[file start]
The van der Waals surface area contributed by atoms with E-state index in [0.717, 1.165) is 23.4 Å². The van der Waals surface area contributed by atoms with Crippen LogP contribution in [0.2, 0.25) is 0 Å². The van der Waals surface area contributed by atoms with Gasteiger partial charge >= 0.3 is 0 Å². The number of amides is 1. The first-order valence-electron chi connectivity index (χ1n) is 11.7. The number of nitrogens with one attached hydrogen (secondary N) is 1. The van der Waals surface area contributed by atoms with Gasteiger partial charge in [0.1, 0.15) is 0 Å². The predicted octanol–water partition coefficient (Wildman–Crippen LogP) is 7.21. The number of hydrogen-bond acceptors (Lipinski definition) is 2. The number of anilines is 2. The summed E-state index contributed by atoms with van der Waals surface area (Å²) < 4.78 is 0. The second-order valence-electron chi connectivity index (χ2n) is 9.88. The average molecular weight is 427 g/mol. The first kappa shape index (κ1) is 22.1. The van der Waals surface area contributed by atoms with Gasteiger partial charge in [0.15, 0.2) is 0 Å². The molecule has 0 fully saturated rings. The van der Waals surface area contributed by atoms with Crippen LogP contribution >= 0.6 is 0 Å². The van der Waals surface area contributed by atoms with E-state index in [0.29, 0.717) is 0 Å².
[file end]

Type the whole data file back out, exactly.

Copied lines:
The van der Waals surface area contributed by atoms with E-state index in [0.717, 1.165) is 23.4 Å². The van der Waals surface area contributed by atoms with Crippen LogP contribution in [0.2, 0.25) is 0 Å². The van der Waals surface area contributed by atoms with Gasteiger partial charge >= 0.3 is 0 Å². The number of amides is 1. The first-order valence-electron chi connectivity index (χ1n) is 11.7. The number of nitrogens with one attached hydrogen (secondary N) is 1. The van der Waals surface area contributed by atoms with Gasteiger partial charge in [0.1, 0.15) is 0 Å². The predicted octanol–water partition coefficient (Wildman–Crippen LogP) is 7.21. The number of hydrogen-bond acceptors (Lipinski definition) is 2. The number of anilines is 2. The summed E-state index contributed by atoms with van der Waals surface area (Å²) < 4.78 is 0. The second-order valence-electron chi connectivity index (χ2n) is 9.88. The average molecular weight is 427 g/mol. The first kappa shape index (κ1) is 22.1. The van der Waals surface area contributed by atoms with Gasteiger partial charge in [0.15, 0.2) is 0 Å². The molecule has 0 fully saturated rings. The van der Waals surface area contributed by atoms with Crippen LogP contribution >= 0.6 is 0 Å². The van der Waals surface area contributed by atoms with E-state index in [0.29, 0.717) is 0 Å².